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Table of Contents
Vol. 79, No. 3, 2010
Issue release date: April 2010
Section title: Regular Article
Psychother Psychosom 2010;79:172–178
(DOI:10.1159/000296135)

Diabetes in Primary Care: Prospective Associations between Depression, Nonadherence and Glycemic Control

Dirmaier J.a · Watzke B.a · Koch U.a · Schulz H.a · Lehnert H.b, d · Pieper L.c · Wittchen H.-U.c
aDepartment of Medical Psychology, University Medical Center Hamburg-Eppendorf, Hamburg, bFirst Department of Medicine, University of Lübeck, Lübeck, and cInstitute of Clinical Psychology and Psychotherapy, Center of Clinical Epidemiology and Longitudinal Studies (CELOS), Technische Universität Dresden, Dresden, Germany; dWarwick Medical School, University Hospital of Coventry, Coventry, UK

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Article / Publication Details

First-Page Preview
Abstract of Regular Article

Received: January 16, 2009
Accepted: July 13, 2009
Published online: March 17, 2010
Issue release date: April 2010

Number of Print Pages: 7
Number of Figures: 0
Number of Tables: 2

ISSN: 0033-3190 (Print)
eISSN: 1423-0348 (Online)

For additional information: http://www.karger.com/PPS

Abstract

Background: Findings are inconsistent regarding the degree to which depression may exert a negative impact on glycemic control in patients with type 2 diabetes. We therefore aimed to examine the longitudinal relationship between depression, behavioral factors, and glycemic control. Methods: In a prospective component of a nationally representative sample, 866 patients with type 2 diabetes aged ≧18 years completed a standardized assessment including a laboratory screening, questionnaires, and diagnostic measures. Subsequent to baseline (t₀), patients were tracked over a period of 12 months (t1). Depression was assessed according to DSM-IV and ICD-10 criteria. Glycemic control was determined by levels of glycosylated hemoglobin (HbA1c); a level of ≧7% was judged as unsatisfactory. Regression analyses were performed to analyze the prospective relationship between depression, medication adherence, diabetes-related health behavior, and HbA1c. Results: Patients with depression at t₀ revealed increased rates of medication nonadherence (adjusted OR: 2.67; CI: 1.38–5.15) at t1. Depression (adjusted regression coefficient: β = 0.96; p = 0.001) and subthreshold depression (β = 1.01; p < 0.001) at t₀ also predicted increased problems with diabetes-related health behavior at t1. Adjusted ORs for poor glycemic control (HbA1c ≧7%) at t1 were also increased for patients with baseline depression (2.01; CI: 1.10–3.69). However, problems with medication adherence as well as problems with diabetes-related health behavior at t₀ did not predict poor glycemic control at t1. Conclusions: In a prospective representative study of patients with type 2 diabetes, baseline depression predicted problems with medication adherence, problems with health-related behaviors, and unsatisfactory glycemic control at follow-up.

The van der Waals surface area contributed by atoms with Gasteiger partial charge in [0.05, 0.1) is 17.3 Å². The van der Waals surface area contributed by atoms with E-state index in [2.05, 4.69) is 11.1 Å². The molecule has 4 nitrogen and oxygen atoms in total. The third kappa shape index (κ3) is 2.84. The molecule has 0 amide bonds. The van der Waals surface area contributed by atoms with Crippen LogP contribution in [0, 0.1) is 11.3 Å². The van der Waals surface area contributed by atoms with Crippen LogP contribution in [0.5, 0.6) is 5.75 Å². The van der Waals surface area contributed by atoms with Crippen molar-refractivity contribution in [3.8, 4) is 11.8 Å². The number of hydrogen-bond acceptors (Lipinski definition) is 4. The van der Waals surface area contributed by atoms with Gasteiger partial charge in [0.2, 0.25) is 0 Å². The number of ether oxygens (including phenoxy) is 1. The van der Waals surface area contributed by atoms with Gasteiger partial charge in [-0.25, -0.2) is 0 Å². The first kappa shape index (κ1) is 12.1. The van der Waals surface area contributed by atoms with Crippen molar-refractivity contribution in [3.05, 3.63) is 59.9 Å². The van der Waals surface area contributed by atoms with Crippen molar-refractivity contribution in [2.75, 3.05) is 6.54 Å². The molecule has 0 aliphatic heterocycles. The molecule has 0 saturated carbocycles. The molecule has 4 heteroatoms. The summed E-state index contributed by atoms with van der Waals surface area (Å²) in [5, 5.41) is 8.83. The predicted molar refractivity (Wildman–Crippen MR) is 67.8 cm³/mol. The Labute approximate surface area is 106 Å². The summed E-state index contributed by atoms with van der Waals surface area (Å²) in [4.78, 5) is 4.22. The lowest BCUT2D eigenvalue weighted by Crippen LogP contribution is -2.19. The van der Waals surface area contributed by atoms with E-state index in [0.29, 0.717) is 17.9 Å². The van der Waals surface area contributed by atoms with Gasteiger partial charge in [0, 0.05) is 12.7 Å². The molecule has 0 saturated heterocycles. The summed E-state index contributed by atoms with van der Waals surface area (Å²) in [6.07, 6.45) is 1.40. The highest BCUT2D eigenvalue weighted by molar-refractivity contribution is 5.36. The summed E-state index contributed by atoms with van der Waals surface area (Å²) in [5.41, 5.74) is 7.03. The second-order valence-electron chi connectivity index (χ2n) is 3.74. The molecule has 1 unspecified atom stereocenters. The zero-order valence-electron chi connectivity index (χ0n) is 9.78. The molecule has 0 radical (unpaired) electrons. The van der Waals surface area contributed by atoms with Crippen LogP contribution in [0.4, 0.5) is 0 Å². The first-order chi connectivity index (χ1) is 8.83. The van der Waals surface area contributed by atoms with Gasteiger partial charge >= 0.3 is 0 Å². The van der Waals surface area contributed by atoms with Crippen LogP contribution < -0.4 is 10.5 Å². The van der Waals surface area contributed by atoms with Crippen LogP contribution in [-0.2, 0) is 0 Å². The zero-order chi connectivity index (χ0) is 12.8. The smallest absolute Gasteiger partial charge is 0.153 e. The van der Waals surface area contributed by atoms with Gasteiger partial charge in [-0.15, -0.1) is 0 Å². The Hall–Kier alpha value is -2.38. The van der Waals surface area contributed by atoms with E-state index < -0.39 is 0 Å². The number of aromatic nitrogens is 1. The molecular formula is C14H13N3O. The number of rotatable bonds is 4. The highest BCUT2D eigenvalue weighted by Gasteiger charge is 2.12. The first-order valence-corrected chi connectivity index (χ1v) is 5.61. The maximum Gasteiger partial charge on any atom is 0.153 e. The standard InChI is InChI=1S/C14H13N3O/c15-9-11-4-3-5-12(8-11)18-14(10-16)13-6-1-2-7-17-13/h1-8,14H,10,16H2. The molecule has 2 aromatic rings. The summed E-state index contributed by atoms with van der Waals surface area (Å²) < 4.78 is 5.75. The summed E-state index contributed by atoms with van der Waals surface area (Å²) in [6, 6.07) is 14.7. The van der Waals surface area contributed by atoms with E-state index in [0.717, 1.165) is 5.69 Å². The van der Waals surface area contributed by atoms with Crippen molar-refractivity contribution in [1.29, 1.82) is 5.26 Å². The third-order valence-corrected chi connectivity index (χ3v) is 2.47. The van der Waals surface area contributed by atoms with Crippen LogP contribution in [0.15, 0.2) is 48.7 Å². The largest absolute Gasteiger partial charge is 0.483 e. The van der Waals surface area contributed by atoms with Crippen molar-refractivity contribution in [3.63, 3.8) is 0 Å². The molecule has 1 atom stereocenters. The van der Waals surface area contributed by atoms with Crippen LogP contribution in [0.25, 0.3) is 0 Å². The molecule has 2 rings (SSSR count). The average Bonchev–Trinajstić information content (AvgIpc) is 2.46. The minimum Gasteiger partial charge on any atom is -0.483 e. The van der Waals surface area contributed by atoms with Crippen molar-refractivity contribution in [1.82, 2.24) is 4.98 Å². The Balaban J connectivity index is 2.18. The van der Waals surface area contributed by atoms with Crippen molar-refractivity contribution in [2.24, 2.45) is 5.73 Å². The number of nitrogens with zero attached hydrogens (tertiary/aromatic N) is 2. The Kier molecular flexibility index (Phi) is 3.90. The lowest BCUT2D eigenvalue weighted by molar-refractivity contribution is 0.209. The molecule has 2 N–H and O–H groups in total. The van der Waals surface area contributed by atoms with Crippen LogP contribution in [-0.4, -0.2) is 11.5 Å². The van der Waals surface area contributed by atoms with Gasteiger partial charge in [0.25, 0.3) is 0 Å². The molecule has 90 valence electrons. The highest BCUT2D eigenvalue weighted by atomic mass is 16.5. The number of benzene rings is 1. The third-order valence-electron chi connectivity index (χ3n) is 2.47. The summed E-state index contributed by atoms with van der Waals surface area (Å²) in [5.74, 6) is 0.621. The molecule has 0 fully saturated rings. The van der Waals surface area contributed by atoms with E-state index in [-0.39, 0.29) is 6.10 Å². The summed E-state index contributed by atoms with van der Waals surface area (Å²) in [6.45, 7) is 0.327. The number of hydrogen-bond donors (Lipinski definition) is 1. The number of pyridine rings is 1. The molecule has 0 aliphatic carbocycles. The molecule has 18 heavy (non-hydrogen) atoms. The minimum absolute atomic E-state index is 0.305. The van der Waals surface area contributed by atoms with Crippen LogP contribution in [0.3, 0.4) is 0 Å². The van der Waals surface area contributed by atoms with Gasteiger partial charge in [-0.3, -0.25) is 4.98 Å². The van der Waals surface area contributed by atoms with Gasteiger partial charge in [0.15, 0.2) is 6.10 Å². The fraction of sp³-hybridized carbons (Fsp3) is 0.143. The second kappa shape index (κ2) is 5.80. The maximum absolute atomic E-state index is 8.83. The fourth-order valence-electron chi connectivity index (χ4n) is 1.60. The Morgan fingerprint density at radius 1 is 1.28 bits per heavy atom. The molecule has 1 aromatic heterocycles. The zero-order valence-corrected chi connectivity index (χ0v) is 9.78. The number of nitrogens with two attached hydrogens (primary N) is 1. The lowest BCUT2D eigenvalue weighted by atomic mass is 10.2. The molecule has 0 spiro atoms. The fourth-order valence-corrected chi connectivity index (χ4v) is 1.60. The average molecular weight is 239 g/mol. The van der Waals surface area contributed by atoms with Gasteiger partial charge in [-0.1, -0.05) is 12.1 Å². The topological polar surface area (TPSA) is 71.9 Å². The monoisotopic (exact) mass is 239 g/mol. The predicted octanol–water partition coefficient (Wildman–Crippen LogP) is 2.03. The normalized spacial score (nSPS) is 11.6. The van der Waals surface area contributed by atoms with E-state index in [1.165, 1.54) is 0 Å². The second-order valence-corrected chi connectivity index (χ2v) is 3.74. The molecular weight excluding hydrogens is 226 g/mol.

© 2010 S. Karger AG, Basel


Article / Publication Details

First-Page Preview
Abstract of Regular Article

Received: January 16, 2009
Accepted: July 13, 2009
Published online: March 17, 2010
Issue release date: April 2010

Number of Print Pages: 7
Number of Figures: 0
Number of Tables: 2

ISSN: 0033-3190 (Print)
eISSN: 1423-0348 (Online)

For additional information: http://www.karger.com/PPS


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Drug Dosage: The authors and the publisher have exerted every effort to ensure that drug selection and dosage set forth in this text are in accord with current recommendations and practice at the time of publication. However, in view of ongoing research, changes in government regulations, and the constant flow of information relating to drug therapy and drug reactions, the reader is urged to check the package insert for each drug for any changes in indications and dosage and for added warnings and precautions. This is particularly important when the recommended agent is a new and/or infrequently employed drug.
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